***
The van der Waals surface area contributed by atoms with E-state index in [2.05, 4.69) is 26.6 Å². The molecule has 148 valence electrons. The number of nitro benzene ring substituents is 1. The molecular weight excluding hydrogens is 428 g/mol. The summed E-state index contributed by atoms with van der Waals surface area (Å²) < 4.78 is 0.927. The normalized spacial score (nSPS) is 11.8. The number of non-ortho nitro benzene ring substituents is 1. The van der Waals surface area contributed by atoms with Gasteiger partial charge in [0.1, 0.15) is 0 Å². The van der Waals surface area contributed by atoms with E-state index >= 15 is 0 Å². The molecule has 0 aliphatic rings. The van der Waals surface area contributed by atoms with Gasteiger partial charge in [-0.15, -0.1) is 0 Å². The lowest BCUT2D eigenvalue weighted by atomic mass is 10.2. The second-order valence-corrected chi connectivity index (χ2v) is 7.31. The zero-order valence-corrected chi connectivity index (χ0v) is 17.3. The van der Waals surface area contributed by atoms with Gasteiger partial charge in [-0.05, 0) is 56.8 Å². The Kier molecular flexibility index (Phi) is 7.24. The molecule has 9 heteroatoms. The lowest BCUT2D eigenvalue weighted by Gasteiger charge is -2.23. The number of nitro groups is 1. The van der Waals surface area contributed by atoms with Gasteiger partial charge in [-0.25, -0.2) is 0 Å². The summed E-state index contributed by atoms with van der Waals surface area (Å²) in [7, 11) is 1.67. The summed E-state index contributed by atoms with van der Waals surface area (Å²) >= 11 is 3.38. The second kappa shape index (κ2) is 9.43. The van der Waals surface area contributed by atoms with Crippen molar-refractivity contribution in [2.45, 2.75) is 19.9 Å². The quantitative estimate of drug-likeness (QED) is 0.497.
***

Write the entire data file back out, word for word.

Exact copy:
The van der Waals surface area contributed by atoms with E-state index in [2.05, 4.69) is 26.6 Å². The molecule has 148 valence electrons. The number of nitro benzene ring substituents is 1. The molecular weight excluding hydrogens is 428 g/mol. The summed E-state index contributed by atoms with van der Waals surface area (Å²) < 4.78 is 0.927. The normalized spacial score (nSPS) is 11.8. The number of non-ortho nitro benzene ring substituents is 1. The van der Waals surface area contributed by atoms with Gasteiger partial charge in [0.1, 0.15) is 0 Å². The van der Waals surface area contributed by atoms with E-state index >= 15 is 0 Å². The molecule has 0 aliphatic rings. The van der Waals surface area contributed by atoms with Gasteiger partial charge in [-0.15, -0.1) is 0 Å². The lowest BCUT2D eigenvalue weighted by atomic mass is 10.2. The second-order valence-corrected chi connectivity index (χ2v) is 7.31. The zero-order valence-corrected chi connectivity index (χ0v) is 17.3. The van der Waals surface area contributed by atoms with Gasteiger partial charge in [-0.05, 0) is 56.8 Å². The Kier molecular flexibility index (Phi) is 7.24. The molecule has 9 heteroatoms. The lowest BCUT2D eigenvalue weighted by Gasteiger charge is -2.23. The number of nitro groups is 1. The van der Waals surface area contributed by atoms with Gasteiger partial charge in [-0.25, -0.2) is 0 Å². The summed E-state index contributed by atoms with van der Waals surface area (Å²) in [7, 11) is 1.67. The summed E-state index contributed by atoms with van der Waals surface area (Å²) >= 11 is 3.38. The second kappa shape index (κ2) is 9.43. The van der Waals surface area contributed by atoms with Crippen molar-refractivity contribution in [2.45, 2.75) is 19.9 Å². The quantitative estimate of drug-likeness (QED) is 0.497.